The chemical company Merck in Darmstadt, Germany will license ink-jet ink technology from electronics manufacturer Seiko Epson in Tokyo for the manufacture of organic light-emitting diode (OLED) television displays. Financial terms of the agreement were not disclosed.
OLEDs use thin films of carbon-based materials — thus the name “organic” — placed between two conductors. When electrical current is sent through the materials, a bright light is emitted, with each pixel in the display acting as a small light-emitting diode. Unlike lquid-crystal displays or LCDs, OLED materials emit light directly and do not need a back light, although LCDs account for most of the flat-screen TVs sold.
Under the agreement, Epson will supply Merck with ink technology that dissolves Merck’s OLED materials for the production of printable displays used in OLED screens. Printing OLED displays requires both robust OLED materials and a process for quickly and accurately firing those OLED materials.
Merck brings to the deal its experience in the production of high-quality OLED materials for inkjet manufacturing. Epson contributes its expertise in technology that converts OLED materials into ink, and allows this ink to be fired from an inkjet printing device.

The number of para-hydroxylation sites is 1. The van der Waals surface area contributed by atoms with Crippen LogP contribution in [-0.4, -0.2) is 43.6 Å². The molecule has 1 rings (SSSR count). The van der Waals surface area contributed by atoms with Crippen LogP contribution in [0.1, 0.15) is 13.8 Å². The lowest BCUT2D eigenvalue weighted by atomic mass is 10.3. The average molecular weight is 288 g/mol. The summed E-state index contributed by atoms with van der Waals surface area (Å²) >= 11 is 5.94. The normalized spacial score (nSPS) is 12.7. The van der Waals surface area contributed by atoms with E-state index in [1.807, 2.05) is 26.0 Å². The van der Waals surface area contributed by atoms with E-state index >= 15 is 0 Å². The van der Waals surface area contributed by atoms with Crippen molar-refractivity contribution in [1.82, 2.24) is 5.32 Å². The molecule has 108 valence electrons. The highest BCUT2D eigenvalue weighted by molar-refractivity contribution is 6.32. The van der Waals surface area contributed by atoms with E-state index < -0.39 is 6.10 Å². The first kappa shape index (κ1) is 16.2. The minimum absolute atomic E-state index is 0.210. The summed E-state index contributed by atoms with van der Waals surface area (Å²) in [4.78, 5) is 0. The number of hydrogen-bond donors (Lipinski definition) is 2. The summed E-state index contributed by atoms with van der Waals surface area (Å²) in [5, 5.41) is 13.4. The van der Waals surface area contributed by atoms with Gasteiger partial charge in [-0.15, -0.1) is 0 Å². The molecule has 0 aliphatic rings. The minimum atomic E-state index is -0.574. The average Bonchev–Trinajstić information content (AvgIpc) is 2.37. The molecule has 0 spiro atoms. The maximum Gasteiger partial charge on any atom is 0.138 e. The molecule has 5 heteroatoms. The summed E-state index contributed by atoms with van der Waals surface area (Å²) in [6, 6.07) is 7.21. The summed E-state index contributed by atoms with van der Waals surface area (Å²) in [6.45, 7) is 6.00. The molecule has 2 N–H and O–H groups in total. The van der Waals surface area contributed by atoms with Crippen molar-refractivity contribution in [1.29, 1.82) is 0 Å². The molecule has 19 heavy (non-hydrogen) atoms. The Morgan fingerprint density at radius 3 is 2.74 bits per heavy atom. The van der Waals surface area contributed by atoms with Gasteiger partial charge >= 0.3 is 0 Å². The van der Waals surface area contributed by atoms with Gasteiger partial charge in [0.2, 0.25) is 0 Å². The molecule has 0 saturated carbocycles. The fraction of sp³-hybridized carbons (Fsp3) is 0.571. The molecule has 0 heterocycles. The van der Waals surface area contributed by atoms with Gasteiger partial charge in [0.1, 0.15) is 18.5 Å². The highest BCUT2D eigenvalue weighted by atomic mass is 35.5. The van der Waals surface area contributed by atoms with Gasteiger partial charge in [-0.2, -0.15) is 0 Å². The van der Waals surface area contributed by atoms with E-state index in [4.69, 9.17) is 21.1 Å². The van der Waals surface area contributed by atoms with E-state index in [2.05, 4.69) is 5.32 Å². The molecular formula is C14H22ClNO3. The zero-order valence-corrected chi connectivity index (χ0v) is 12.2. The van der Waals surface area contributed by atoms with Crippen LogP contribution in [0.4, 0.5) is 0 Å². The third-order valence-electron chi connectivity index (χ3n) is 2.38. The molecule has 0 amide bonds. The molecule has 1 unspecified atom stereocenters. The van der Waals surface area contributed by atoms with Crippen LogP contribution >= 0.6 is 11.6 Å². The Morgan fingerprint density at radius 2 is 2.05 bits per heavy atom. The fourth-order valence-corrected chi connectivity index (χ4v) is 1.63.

The collaboration is expected to reduce manufacturing costs of OLED displays. “Combining our technologies with Epson will make the mass production of large OLED displays possible,” says Merck’s chairman Karl-Ludwig Kley, “which until now with current technologies has proven to be financially and technically difficult.”
Merck and Seiko Epson plan to continue their cooperation on other common OLED inkjet issues, including industry-standard inks for manufacturing OLED TVs using inkjet technology. The companies cite market research data showing OLED displays capturing seven percent of the television market by 2017.
- Tilted Screen Displays Developed for Mobile Devices
- Simple Process Devised to Make Thin-Film Display Material
- Max Planck Licenses 2-D/3-D Technology for Development
- Display Surface Developed from Air-Water Interaction
- Bacteria Made Fluorescent in Unison for LED-Like Display
Hat tip: Cientifica
Photo: Steve Snodgrass/Flickr
* * *